Gilbert, (actually Toby), finds Armory Park and then the dogs and their human companions at the park. At first he just lets Toby play and doesn’t interact with the others. But as anyone who goes to a dog park knows that if you come come to a park with a puppy others will be drawn to you like a magnet and want to talk. And talk leads to learning everyone’s names and eventually their stories. Gilbert aptly describes the dog park denizens, including an older gentleman, Saul, who doesn’t have a dog anymore but loves dogs and tries so hard to connect with the dogs and their owners. One of the most poignant parts of “Off the Leash” is when Saul no longer comes to the park. Saul was in the early states of Alzheimer’s and had a minor car accident and had to move in with his brother. The dog park people track down Saul’s brother and find out that he needs more care than his brother can give and that he is moved to a retirement home. There are other stories that tug at the heart. Stories of when a dog dies. The dog park family rallies around the companion and brings food and tells stories and witnesses with the bereaved about the loss.
At other times “Off the Leash” is laugh out loud funny; dog people have stories to tell and if you are at a park, you have time to hear their stories. You also learn who follows the rules, and who doesn’t, who joins in and who doesn’t, and how the dog park people use their dogs to express feelings they would never normally share with anyone else. Gilbert calls this sharing dog ventriloquism.
If you have a dog or had a dog or want a dog, you will enjoy “Off the Leash”. Your dog might too, Nellie did, I read numerous passages to her. She did not pass judgment, she is a dog, I did, I am am a dog park person.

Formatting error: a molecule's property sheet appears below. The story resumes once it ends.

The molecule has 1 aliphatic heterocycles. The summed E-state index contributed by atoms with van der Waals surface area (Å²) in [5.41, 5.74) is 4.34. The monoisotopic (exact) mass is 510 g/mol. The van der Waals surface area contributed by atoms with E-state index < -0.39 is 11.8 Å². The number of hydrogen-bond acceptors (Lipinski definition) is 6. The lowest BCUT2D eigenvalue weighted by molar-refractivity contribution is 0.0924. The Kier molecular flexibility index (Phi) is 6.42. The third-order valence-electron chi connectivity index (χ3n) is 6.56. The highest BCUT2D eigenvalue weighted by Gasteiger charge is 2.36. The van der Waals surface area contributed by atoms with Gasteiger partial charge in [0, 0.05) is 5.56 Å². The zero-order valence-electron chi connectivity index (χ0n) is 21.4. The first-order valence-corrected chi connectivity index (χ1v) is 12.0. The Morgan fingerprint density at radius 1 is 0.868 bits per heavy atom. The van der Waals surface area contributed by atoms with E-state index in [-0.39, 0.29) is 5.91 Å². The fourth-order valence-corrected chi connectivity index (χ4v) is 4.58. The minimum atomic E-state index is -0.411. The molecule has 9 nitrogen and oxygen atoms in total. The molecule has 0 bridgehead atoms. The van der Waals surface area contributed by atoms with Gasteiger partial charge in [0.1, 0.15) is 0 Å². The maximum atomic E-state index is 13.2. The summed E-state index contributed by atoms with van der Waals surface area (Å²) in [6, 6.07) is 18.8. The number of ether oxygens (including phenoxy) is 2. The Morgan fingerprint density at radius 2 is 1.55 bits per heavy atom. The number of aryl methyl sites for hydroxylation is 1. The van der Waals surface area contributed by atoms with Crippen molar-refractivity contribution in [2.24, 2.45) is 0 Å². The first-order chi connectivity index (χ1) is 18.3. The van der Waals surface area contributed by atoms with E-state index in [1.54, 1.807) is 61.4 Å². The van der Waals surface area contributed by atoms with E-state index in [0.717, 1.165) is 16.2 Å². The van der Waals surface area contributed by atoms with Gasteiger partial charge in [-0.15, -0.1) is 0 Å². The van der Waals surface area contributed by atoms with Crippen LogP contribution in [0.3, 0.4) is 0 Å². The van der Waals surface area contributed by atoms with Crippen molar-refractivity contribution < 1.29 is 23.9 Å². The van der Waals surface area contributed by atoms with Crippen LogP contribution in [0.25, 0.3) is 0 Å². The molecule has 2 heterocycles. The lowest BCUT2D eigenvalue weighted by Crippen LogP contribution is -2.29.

The Iowa City Public Library just added a fantastic new collection to the Digital History Project. Post Cards from Early Iowa City is a collection of 94 postcards from Bob Hibbs, one of Iowa City’s citizen historians. One of my favorite postcards from the collection is from 1910 and is of Klondike Bill and his team of eight dogs and a cart in front of the Pentacrest. Why was Klondike Bill in Iowa City with a team of dogs and where were they going?
I immediately googled Klondike Bill and found several of the Iowa City cards for sale on eBay, one for $99. The next hit was to a book by Iowa City author, Lyell Henry, Was This Heaven: A Self-Portrait of Iowa on Early Postcard. Henry writes that “When Klondike Bill, a colorful transcontinental itinerant, and his dog team reached Iowa City, a photographer snapped them standing next to the University of Iowa campus.” Well that was a start. I continued my search and found other postcards of Klondike Bill in other cities. One in Ortonville, Minnesota and another at the McKinley Monument in Colorado and another in Sioux Falls, South Dakota all with his team of dogs and a cart.
The next step of my search took me to newspapers of that time period. There were many stories of Klondike Bill passing through towns on his way east, but few with specifics. One article in the Escanaba Daily Press from January 12, 1912 in what must have been a wire story, tells of Klondike Bill arriving in Chicago on January 11, 1912 “with a combination of wagon and sleigh and seven dogs traveling from Nome, Alaska to Washington, D.C., on a wager… “Klondike Bill” refused to tell much of his trip, but said he would win considerable money if he reached the capital by a certain date, and added that he was several days ahead of his schedule. Another article from the El Paso Herald from January 26, 1912 sheds more light on Klondike Bill. We see Klondike Bill with what looks to be a very unhappy dog and learn that his name was William Buchanan and that the wager was for $100,000.00, a mighty sum for 1912. Also included is a photograph of his possible fiance, Miss Rose Maegerin.